When you think of calcium, bone health likely comes to mind because the essential mineral is vital to strong bones and teeth. While the benefits of the mineral are undeniable, high calcium in the blood can lead to health problems. Read on to learn more about the risks of calcium deposits and how vitamin K2 and D3 may help mitigate them.
What Is Calcification?
Calcification is what happens when calcium mineral salts form deposits. The process is vital to developing and maintaining bones and teeth, but it can also occur in other body areas. Doctors call it atherosclerotic or vascular calcification when it happens in the blood vessels. A buildup of calcium in the heart is usually referred to as aortic calcification or coronary artery calcification. No matter which term is used, this type of calcification refers to calcium deposits forming in areas where they should not.
What Causes Calcification of Arteries?
Scientists are still trying to determine exactly what causes calcification of the arteries. Some potential causes may be:
- Low levels of specific vitamins
- Excess body fat
- High cholesterol levels
- High blood glucose levels
- High blood pressure levels
- Chronic inflammation
- Sleep apnea
- Heavy intake of alcohol
People who have calcification of the arteries may show normal blood calcium levels because the problem doesn't come from having too much calcium. Instead, calcification normally develops when the body doesn't correctly distribute calcium. As a result, it's possible to suffer from calcification and still need calcium bone health supplements as you age.
What Are the Symptoms of Atherosclerotic Calcification?
Often, calcification causes no symptoms at all in the early stages, but over time, the buildup of calcium deposits causes arteries to harden. This can eventually affect blood flow. When this occurs in the heart, you may experience shortness of breath, irregular heartbeat, or a heavy feeling in your chest. Calcification that restricts blood flow to the brain may cause symptoms of a stroke like dizziness, memory loss, slurred speech, and an intense headache. Blockages in the legs, arms, or hips can cause muscle spasms, numbness, and weakness.
What Are the Risks of Vascular Calcification?
Vascular calcification carries several risks, including:
- Heart attack
- Heart disease
- Kidney disease
- Poor circulation
Bone Health Supplements for Cardiovascular Health
Doctors frequently recommend that people take vitamin D for bones and calcium. This is because vitamin D deficiency has been shown to increase the risk of bone loss. Your body needs vitamin D to absorb and use calcium properly. There are some research to suggest that the nutrient may also help to ensure that the calcium from the food you eat makes its way to the bones instead of other areas of the body. Specifically, doctors may suggest vitamin D3 for people with atherosclerosis and other cardiovascular health challenges.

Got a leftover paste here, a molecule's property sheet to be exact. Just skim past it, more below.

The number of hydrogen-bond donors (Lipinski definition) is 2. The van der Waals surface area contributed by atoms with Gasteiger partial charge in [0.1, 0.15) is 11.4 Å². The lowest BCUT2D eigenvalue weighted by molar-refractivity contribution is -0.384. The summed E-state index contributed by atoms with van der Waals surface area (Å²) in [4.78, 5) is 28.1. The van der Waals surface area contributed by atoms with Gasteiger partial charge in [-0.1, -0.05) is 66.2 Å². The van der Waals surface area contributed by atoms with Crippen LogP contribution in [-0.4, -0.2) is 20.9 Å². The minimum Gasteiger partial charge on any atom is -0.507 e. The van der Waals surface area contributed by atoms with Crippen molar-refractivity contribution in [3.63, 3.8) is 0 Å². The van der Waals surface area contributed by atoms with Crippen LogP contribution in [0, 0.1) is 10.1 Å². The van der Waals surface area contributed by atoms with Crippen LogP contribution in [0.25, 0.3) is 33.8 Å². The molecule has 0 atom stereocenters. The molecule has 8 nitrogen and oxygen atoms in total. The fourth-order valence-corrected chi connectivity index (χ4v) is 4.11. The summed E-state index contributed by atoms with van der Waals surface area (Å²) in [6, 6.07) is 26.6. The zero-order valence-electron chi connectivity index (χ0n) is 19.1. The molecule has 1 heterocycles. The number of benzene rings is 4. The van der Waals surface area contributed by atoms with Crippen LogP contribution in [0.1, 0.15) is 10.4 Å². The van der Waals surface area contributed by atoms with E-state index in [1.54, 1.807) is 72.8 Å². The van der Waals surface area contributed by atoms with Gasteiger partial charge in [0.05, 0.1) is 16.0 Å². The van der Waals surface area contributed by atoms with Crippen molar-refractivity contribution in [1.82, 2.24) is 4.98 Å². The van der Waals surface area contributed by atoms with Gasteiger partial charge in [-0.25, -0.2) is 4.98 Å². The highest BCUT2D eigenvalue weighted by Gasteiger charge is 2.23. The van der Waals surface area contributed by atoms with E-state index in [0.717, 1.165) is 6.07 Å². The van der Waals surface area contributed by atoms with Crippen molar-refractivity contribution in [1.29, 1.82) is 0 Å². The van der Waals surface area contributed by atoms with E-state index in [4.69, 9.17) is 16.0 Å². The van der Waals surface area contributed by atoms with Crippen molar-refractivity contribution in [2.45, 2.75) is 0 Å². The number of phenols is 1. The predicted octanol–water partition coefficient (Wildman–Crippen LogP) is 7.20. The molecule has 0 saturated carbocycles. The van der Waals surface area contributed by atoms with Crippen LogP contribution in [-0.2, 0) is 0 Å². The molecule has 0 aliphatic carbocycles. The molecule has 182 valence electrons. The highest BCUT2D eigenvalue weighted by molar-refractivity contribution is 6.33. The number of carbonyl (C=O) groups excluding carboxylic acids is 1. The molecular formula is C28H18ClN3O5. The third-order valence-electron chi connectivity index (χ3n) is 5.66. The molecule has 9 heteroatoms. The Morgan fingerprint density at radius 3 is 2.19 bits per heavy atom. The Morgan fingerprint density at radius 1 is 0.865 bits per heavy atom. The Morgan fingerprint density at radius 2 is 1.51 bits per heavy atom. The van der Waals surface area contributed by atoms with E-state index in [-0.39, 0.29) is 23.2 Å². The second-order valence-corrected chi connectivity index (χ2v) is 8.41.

Vitamin K2 Benefits for Arterial Calcification
Vitamin K2 is another nutrient that may benefit those with stiff arteries, as some studies suggest that vitamin K2 helps reduce calcification and support healthy, supple blood vessels. The vitamin helps to modulate the process that converts calcium into bone. In addition, it can activate a protein that helps inhibit the development of calcium deposits in vascular tissue. As a result, taking vitamin K2 may help to promote a proper distribution of calcium throughout the body. Talk to your doctor about whether the vitamin may be beneficial for you. Your medical provider can also recommend the correct vitamin K2 dose for arterial calcification.
Other Things You Can Do to Address Calcification
While research into reversing coronary artery calcification with vitamin K2 has yielded promising results, more studies are needed to verify the early findings. Because of this, experts generally recommend that vitamin D3 and K2 be used alongside other interventions for addressing hardening of the arteries due to calcification. Here are some other things you can do to promote heart health:
- Quit smoking. Kicking the habit will not only benefit your lungs, but it may also cut down on the hardening of the arteries.
- Exercise regularly. The U.S. Centers for Disease Control and Prevention recommend at least 150 minutes of moderate exercise weekly to support heart health.
- Reach and maintain a healthy weight. Losing weight by restricting calories and exercising may decrease the risk of complications due to the hardening of the arteries.
- Eat more healthy foods. A diet that consists of fruits, vegetables, lean proteins, and whole grains helps support heart health.
- Cut down on fats and sugars. Saturated fats and added sugars have been shown to have detrimental effects on the heart. Eating more natural whole foods and cooking with monounsaturated fats like olive oil can help promote a healthier cardiovascular system.
- Practice stress management techniques. Stress can strain the heart, mainly when it is a regular feature of everyday life. Try incorporating deep breathing exercises, mindfulness, meditation, or yoga into your daily routine to counteract the effects of stress.